Even before they begin school, kids rehearse behavior and learn about their place in the world by playing pretend. Later in their development, there is much that kids can continue to learn from a more institutionalized form of pretend: the theater.
Whether in school or out, the particular embodied storytelling of drama is a ready-made training ground for empathy and imagination. Learning to identify with characters who are different from themselves can help students practice empathy for others, and make them more capable readers and writers as a result. A student’s ability to draw connections between their own experience and the experience of a character in a play, a figure in history, or even an animal on the food chain is strengthened by the creative empathy practice of the theater — and these connections make learning far more effective. Studies have shown that the more students can activate their imagination to identify with the narrative nature of what they’re learning in school, the better they’ll retain knowledge and reach a real understanding of the material. The brain likes to think in terms of stories — and a little imagination can help transform almost any kind of content into a story with its own, memorable characters.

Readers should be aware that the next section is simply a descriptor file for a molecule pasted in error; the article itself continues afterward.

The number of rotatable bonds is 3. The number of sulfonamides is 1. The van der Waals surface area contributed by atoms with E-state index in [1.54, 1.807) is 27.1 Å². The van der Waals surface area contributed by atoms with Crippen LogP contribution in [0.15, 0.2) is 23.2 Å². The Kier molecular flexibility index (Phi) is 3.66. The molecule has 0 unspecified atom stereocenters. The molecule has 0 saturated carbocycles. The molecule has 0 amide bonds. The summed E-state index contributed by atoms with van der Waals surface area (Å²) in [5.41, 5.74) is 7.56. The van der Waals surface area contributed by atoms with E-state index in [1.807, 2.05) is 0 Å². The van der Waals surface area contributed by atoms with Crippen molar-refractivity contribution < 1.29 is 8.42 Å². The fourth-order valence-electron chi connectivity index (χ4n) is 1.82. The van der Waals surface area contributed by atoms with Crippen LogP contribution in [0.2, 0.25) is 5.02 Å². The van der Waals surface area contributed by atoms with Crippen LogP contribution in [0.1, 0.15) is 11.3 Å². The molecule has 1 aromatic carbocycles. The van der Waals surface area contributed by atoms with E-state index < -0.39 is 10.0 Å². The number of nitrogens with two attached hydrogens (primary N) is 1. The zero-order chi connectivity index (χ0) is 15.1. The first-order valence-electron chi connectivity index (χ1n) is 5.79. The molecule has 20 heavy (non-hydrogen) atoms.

Many students have trouble adapting to the discussion format of a busy classroom, adjusting to the school social environment, or dealing with the nerves of public speaking. Drama games can help build confidence that students will flex in their presentations and everyday conversations. Although they can feel silly, these games push students out of their comfort zone in a safe environment. Watching their peers take risks in getting up onstage encourages students to express themselves confidently and creatively. And when the school play rolls around, students have the chance to take some share of ownership in a deeply collaborative project, developing a sense of community that becomes a home for many.
There’s an educational case to be made for going out to the theater as well! In a world saturated with film and television, attending a live performance requires a different, more active kind of listening. This engagement trains a careful attention that is increasingly rare in the age of screens. If your student is struggling to digest a classic Shakespeare play in school, taking in a live version can be a game changer, bringing the playwright’s words from page to stage in a way that unlocks the story.
More than anything, theater is a fun, liberating opportunity for students to tell stories and develop their confidence and emotional intelligence. It’s an ancient tradition whose importance for expressing the spirit of the times and exploring human connection isn’t going away, even in the age of technology, and it deserves a place in our education system.